The old wooden skiff with a small outboard motor cut ripples through the bay’s glassy sea. The old steamer with discolored paint on the hull and even a few spots of actual rust with the resultant line trailing down to the waterline and black keel stood like a ghost ship in the gray fog, anchored in the middle of the bay with the hills silhouetted along the channel framing the open sea beyond.
Hake Wilson, an old man in a worn Navy pea coat, maneuvered the skiff to the head of old creosote wood pier. He climbed the ladder and slowly ambled toward the foot of the pier. His gait was altered from past injuries. The collar of the pea coat was up. He wore an old Navy watch cap. He was not in a uniform, just wearing the stuff men wore at sea. Hake’s salt and pepper hair was long, hanging out from under the watch cap.
At the foot of the pier waited Ulyana Bondar and the young girl. They were similarly cloaked in gray wool hooded long coats. The girl, perhaps nine or ten, had a brightly colored wool shawl wrapped around her neck and protruding from the coat. The hoods were thrown back and both the woman and the girl wore tasseled wool caps, the girl’s matching her shawl. The wind coming off the bay was biting cold.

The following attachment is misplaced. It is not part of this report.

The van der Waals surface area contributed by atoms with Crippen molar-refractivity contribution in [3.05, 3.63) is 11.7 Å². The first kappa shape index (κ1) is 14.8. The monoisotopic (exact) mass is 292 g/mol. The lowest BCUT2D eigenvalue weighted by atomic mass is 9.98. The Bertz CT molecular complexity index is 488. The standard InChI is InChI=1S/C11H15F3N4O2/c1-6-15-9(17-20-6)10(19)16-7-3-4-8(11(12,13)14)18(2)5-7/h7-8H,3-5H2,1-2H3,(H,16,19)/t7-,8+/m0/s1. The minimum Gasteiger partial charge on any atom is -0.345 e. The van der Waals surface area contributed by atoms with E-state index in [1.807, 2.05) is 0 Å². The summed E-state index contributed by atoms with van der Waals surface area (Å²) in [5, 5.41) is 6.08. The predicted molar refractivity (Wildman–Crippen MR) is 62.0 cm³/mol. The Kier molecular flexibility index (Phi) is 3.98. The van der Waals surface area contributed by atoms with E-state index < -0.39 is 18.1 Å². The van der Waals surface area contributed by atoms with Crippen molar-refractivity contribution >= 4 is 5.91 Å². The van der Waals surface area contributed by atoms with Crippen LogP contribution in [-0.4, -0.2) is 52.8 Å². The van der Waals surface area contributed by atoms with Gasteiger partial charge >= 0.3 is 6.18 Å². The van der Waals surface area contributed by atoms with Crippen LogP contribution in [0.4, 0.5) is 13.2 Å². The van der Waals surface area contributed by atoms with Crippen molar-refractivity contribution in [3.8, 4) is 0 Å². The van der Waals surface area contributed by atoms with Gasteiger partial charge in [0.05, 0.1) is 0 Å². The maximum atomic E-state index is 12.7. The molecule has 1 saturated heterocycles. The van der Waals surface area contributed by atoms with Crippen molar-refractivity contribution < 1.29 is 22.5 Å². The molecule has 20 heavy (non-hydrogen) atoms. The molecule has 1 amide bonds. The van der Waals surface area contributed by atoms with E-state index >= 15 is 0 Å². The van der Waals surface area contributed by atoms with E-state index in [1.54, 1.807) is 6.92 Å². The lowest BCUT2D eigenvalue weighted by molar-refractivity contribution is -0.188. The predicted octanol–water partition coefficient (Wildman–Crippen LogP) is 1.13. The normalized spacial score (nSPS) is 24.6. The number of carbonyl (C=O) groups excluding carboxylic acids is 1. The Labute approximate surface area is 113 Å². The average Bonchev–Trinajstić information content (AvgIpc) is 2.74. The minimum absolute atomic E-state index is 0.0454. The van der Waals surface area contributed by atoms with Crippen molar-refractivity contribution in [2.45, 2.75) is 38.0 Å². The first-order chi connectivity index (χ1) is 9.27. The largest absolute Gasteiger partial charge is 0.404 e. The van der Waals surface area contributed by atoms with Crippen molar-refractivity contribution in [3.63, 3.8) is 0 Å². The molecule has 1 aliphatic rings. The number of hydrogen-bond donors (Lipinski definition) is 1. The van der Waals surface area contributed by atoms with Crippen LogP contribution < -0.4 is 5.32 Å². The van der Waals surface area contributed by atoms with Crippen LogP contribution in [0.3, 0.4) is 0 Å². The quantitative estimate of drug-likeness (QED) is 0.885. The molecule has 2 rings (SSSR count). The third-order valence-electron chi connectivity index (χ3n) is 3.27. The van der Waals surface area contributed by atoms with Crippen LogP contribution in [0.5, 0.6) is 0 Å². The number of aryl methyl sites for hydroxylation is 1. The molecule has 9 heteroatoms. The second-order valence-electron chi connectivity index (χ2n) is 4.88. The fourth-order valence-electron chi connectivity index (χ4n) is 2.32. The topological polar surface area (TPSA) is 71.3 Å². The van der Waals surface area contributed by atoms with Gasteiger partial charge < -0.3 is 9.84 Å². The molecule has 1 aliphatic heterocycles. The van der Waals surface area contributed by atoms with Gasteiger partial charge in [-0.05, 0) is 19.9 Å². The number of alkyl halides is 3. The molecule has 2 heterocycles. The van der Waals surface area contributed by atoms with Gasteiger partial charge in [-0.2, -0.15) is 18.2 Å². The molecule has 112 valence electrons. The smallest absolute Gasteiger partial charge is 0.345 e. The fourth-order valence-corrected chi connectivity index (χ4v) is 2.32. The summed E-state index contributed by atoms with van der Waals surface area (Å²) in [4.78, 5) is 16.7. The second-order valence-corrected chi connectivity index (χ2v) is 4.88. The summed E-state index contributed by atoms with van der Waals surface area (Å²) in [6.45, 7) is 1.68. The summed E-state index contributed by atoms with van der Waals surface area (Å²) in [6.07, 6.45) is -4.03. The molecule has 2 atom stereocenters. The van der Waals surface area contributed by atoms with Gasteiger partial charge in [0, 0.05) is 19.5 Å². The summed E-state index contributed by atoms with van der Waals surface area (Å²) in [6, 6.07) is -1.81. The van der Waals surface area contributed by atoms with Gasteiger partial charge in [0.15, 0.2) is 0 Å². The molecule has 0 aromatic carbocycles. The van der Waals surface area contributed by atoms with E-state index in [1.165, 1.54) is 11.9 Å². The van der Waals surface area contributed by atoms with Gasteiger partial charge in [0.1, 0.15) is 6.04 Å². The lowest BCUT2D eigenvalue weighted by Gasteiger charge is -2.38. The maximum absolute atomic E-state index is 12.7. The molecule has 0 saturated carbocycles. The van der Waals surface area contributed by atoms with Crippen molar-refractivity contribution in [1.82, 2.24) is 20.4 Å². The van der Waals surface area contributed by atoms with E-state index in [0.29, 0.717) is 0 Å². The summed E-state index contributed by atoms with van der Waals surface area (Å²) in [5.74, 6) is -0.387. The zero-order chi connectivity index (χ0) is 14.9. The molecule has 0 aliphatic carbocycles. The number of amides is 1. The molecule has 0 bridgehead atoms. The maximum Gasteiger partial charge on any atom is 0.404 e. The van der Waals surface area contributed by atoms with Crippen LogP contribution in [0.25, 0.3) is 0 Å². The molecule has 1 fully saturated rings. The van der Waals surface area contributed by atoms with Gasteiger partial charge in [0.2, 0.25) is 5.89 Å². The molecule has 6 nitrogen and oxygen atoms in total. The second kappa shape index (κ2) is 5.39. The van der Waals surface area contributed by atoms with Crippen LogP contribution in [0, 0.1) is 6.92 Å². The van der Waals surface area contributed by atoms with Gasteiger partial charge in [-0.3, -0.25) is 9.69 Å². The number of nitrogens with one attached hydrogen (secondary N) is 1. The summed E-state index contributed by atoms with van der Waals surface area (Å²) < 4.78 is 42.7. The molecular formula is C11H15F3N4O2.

The old man Hake leaned over and placed a kiss on Ulyana’s cheek. It was a note of respect for her and something that happened long ago. Next, he picked up the girl in his arms and walked out the pier stopping about half way. Hake kneeled down and looked the young girl in the eye, holding her shoulders.
“Child, I only came by to see you. It would be my greatest joy to spend every day, every moment with you as you grow up. But your mother is taking good care of you, and she needs you. I have been called to help some folks. I thought it was over, that I had helped enough, but I have been called away again. I must go. I don’t know when i will get back. My greatest wish is for you and your mother to be comfortable and as happy as you can be. Remember i love you. You should always try to do the right thing, even when it’s difficult. If you do, things will turn out all right.
“I love you.”
Hake picked the young girl up, walked back to the foot of the pier, put her down beside Ulyana and repeated the kiss on Ulyana’s cheek, again out of respect.
The woman and the girl remained standing holding hands at the foot of the pier as Hake walked with his altered gait back to the head of the pier, climbed down the ladder, sat at the stern of the skiff, released the lines, and motored back to the steamer. The two remained as they watched Hake, barely visible now, climb the accommodation ladder, turn and wave at the gunnel as one long blast screamed from the ship’s whistle.
Then as the accommodation ladder was raised, the anchor came out of the water and was stowed in the hawse pipe as the ship began a slow turn before moving out to the channel and disappeared in the misty fog of the open sea.